A federal court came to a decision on the Jack Denton v John Thrasher case on Oct. 9. The court issued an order requiring that Florida State University continues to pay Denton his salary for student senate president. The court also found that Denton was unconstitutionally removed from his position as student senate president for sharing his personal religious beliefs in a private group chat with fellow students. The court’s reasoning for this decision was explained in the preliminary injunction that “those participating in the political process do not forfeit their First Amendment Freedoms.”
U.S. District Judge Allen Winsor ruled that Denton would not return to his position as president; however, he would continue getting his pay. According to Winsor’s ruling, Denton will get paid for six hours a week until the end of the student senate president’s term. Denton will continue getting his $8.75 per hour pay until November.
Denton was represented by the Alliance Defending Freedom, also known as the ADF. The ADF is an organization that is dedicated to defending religious freedoms, freedom of speech, the sanctity of human life, religious liberties and marriage and family. The ADF consists of attorneys, business people, pastors and legislators.
“All students should be able to peacefully share their personal convictions without fear of retaliation,” said Alliance Defending Freedom Senior Counsel Tyson Langhofer, director of the ADF Center for Academic Freedom. “As the court found, FSU violated Jack’s constitutionally protected freedom of speech and therefore cannot withhold his salary from him in his role as student senate president. We look forward to a final resolution for Jack.”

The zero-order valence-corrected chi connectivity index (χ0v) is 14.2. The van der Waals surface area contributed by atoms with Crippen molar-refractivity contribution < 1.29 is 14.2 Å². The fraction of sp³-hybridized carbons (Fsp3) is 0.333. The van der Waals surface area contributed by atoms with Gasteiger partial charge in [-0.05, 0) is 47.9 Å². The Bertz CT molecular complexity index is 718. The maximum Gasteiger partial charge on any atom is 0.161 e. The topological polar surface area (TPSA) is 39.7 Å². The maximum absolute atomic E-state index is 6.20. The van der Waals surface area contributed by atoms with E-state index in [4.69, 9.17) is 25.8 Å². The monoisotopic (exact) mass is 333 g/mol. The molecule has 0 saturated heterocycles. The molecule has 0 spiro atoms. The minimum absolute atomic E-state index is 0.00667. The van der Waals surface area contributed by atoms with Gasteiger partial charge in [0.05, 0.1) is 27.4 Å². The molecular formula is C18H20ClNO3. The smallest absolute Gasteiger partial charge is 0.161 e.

The incident that put Denton in this situation occurred on June 3, 2020. Denton was in a private group chat with fellow members of the Catholic Student Union. Denton shared his beliefs that the Black Lives Matter movement, Reclaim the Block and the ACLU advocate for causes that oppose the teachings of the catholic church. Denton suggested that his fellow Catholic Student Union members should abstain from financially supporting these organizations.
[bf_image id="c3jvktxwc8rtjwx4hqqt98k"] Students of Florida State saw screenshots of the conversation between Denton and his fellow Catholic Student Union members. Students took to social media, specifically Facebook, to create forums that called for the removal of Denton from his position as president of the Student Government Association. Students created petitions on change.org to remove Denton from his position. These petitions received over 7,000 signatures.
A vote of no-confidence took place on June 3 within the student senate, but the vote failed. Two days later, on June 5, the senate re-voted to remove Denton. This time the motion passed with an 86 percent approval rate. Senators who supported the motion said that they wanted to remove Denton because his beliefs were anti-black, transphobic and did not represent the student body.
“Florida State should be fostering real diversity of thought, not punishing individuals based on their religious convictions or political beliefs,” Langhofer said. “While FSU students claim they’re creating a ‘safe space,’ they’ve tried to cancel Jack’s freedoms and discriminate against him because they don’t like his beliefs, in direct violation of the school’s SGA Ethics Code, the Student Body Constitution, and—most importantly—the First Amendment.”